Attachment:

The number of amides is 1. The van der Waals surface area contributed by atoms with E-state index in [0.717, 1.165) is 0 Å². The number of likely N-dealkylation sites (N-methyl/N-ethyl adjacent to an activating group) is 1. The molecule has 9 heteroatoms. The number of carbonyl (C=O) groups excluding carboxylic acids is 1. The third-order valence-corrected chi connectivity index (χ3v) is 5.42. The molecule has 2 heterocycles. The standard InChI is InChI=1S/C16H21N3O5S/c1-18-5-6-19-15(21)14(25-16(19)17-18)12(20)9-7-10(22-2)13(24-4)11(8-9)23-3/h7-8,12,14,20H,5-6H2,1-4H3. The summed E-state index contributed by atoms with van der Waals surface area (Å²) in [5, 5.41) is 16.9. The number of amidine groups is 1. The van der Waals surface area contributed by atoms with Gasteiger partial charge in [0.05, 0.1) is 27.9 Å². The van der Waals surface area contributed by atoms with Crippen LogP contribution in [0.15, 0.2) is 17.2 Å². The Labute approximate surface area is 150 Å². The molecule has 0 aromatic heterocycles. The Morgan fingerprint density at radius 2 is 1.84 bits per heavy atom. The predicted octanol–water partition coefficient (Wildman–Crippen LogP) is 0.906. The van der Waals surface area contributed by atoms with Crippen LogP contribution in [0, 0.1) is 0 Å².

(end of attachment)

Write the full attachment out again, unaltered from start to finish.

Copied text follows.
The number of amides is 1. The van der Waals surface area contributed by atoms with E-state index in [0.717, 1.165) is 0 Å². The number of likely N-dealkylation sites (N-methyl/N-ethyl adjacent to an activating group) is 1. The molecule has 9 heteroatoms. The number of carbonyl (C=O) groups excluding carboxylic acids is 1. The third-order valence-corrected chi connectivity index (χ3v) is 5.42. The molecule has 2 heterocycles. The standard InChI is InChI=1S/C16H21N3O5S/c1-18-5-6-19-15(21)14(25-16(19)17-18)12(20)9-7-10(22-2)13(24-4)11(8-9)23-3/h7-8,12,14,20H,5-6H2,1-4H3. The summed E-state index contributed by atoms with van der Waals surface area (Å²) in [5, 5.41) is 16.9. The number of amidine groups is 1. The van der Waals surface area contributed by atoms with Gasteiger partial charge in [0.05, 0.1) is 27.9 Å². The van der Waals surface area contributed by atoms with Crippen LogP contribution in [0.15, 0.2) is 17.2 Å². The Labute approximate surface area is 150 Å². The molecule has 0 aromatic heterocycles. The Morgan fingerprint density at radius 2 is 1.84 bits per heavy atom. The predicted octanol–water partition coefficient (Wildman–Crippen LogP) is 0.906. The van der Waals surface area contributed by atoms with Crippen LogP contribution in [0, 0.1) is 0 Å².